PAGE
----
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Editorial: integrative approach to parkinson's disease

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Parkinson’s disease (PD) is a progressive neurodegenerative disease characterized by motor symptoms such as gait dysfunction, rigidity, involuntary tremor, and progressive postural instability ( Demaagd and Philip, 2015 ). PD was first reported by Dr. James Parkinson in 1817 and knowledge of the disease is continuously increasing. Emerging evidence indicates that PD is currently the second most common neurological disorder, with a prevalence of ~1% among individuals aged 60–70 years, increasing to ~3% among those aged 80 years and older ( Tanner and Goldman, 1996 ; Nussbaum and Ellis, 2003 ). Due to the increase in aging of the population, both the prevalence and incidence of PD are expected to rise by at least 30% by 2030, which will impose greater burden on society and the worldwide economy ( Chen et al., 2001 ). Not only the pathology of PD is characterized by depletion of dopaminergic neurons in the substantia nigra pars compacta, but also involves other regions, related neural networks ( Thomas and Beal, 2007 ). Treatment predominantly aims for symptom relief via drugs that increase dopamine levels in the striatum. Motor dysfunction is not the only symptom of PD, and drugs are used to relieve other symptoms such as mood disturbances and pain ( Demaagd and Philip, 2015 ). Moreover, antioxidants, scavenging free radicals, apoptosis, and inflammation are also being studied to develop drugs that can prevent the death of dopaminergic neurons. However, novel therapies to reduce the rate of neurodegeneration, or to replenish lost neurons, are mainly in the laboratory research stage; there have been few early stage clinical trials.

Complementary and alternative medicine (CAM) encompasses diverse medical and health care systems, practices, and products that are not presently classified as conventional medicine. Complementary medicine refers to treatments used in conjunction with conventional medicine, while alternative medicine refers to treatments used instead of standard medical care. Integrative medicine is a combinatorial approach to medical care that integrates conventional medicine with CAM practices for which safety and efficacy have been demonstrated. CAM includes many techniques, such as acupuncture, herbal therapies, massage, and moxibustion. CAM has been used to relieve various ailments, including neurological diseases. Recently, the use of CAM has been increasing worldwide, as has the number of PD patients who favor integrative approaches. Reportedly, ~40% of PD patients use CAM, including herbs, acupuncture, and qigong exercises ( Ghaffari and Kluger, 2014 ). Nonetheless, scientific evidence supporting the efficacy of CAM remains insufficient. Therefore, in this review, recent research showing how CAM is useful for treating PD patients is discussed.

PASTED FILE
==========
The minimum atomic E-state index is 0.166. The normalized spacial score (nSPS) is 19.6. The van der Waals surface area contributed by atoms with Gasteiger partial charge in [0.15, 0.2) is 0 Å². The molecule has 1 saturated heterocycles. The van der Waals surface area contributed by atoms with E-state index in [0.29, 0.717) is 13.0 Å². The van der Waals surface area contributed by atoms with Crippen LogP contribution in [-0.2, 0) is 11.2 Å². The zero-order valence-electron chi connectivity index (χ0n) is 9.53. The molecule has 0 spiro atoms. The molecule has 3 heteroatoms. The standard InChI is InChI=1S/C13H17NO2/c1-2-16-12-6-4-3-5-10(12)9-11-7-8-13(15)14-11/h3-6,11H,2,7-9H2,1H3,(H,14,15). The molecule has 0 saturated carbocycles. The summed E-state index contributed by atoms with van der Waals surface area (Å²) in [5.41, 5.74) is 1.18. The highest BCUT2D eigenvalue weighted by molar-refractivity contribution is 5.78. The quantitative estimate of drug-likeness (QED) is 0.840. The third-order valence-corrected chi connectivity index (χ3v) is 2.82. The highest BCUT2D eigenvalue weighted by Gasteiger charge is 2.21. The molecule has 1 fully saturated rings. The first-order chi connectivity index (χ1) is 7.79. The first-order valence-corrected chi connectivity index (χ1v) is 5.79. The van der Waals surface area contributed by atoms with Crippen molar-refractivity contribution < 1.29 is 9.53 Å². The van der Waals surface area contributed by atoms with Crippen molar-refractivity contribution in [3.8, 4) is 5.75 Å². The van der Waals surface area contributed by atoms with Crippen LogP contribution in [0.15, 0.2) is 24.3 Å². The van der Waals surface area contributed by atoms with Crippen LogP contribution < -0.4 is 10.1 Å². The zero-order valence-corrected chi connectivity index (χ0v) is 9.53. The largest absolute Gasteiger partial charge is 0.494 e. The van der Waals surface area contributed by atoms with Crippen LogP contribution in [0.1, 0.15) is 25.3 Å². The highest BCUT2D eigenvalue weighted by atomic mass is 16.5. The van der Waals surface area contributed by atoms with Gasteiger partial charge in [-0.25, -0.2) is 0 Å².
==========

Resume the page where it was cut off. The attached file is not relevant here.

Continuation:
This editorial includes two review articles and four original in vivo / in vitro studies on herbal therapies for PD. analyzed the natural molecules present in Chinese herbs. In their study, positive effects on PD of the natural antioxidant molecules present in Chinese herbs were suggested to be due to modulatory effects on mitochondrial function, intracellular antioxidant activity, dopamine metabolism, and iron levels. In another study, the phytochemical and pharmacological actions of Radix Glycyrrhizae in health and disease states were reviewed (). The authors isolated the main components from Radix Glycyrrhizae and reported in detail on its pharmacological activities against neurodegenerative diseases, including PD. performed an in vitro study and observed that the mitochondrial dysfunction induced by MPP was rescued by Sophora flevescens . Korean red ginseng has also been studied and showed neurogenic effects in the subventricular zone of the brain in a mouse model of PD (). Adult neurogenesis is important in the context of PD, and their study is informative for clinicians by showing the possible utility of red ginseng in the treatment of PD patients. Elsewhere, two herbal formulas were studied in terms of their potential beneficial effects on PD. reported that Gami-Chunggan formula prevented motor dysfunction in animal models of PD via the induction of DJ-1 and BDNF expression. In an MPTP/p-induced and overexpressed A53T α-synuclein mouse model of PD, Gami-Chunggan formula conferred protection against neurotoxicity. In another study, performed by , Ukgansan was shown to have synergistic effects with a conventional drug, aiding in the repair of dopamine neurons damaged by L-dopa.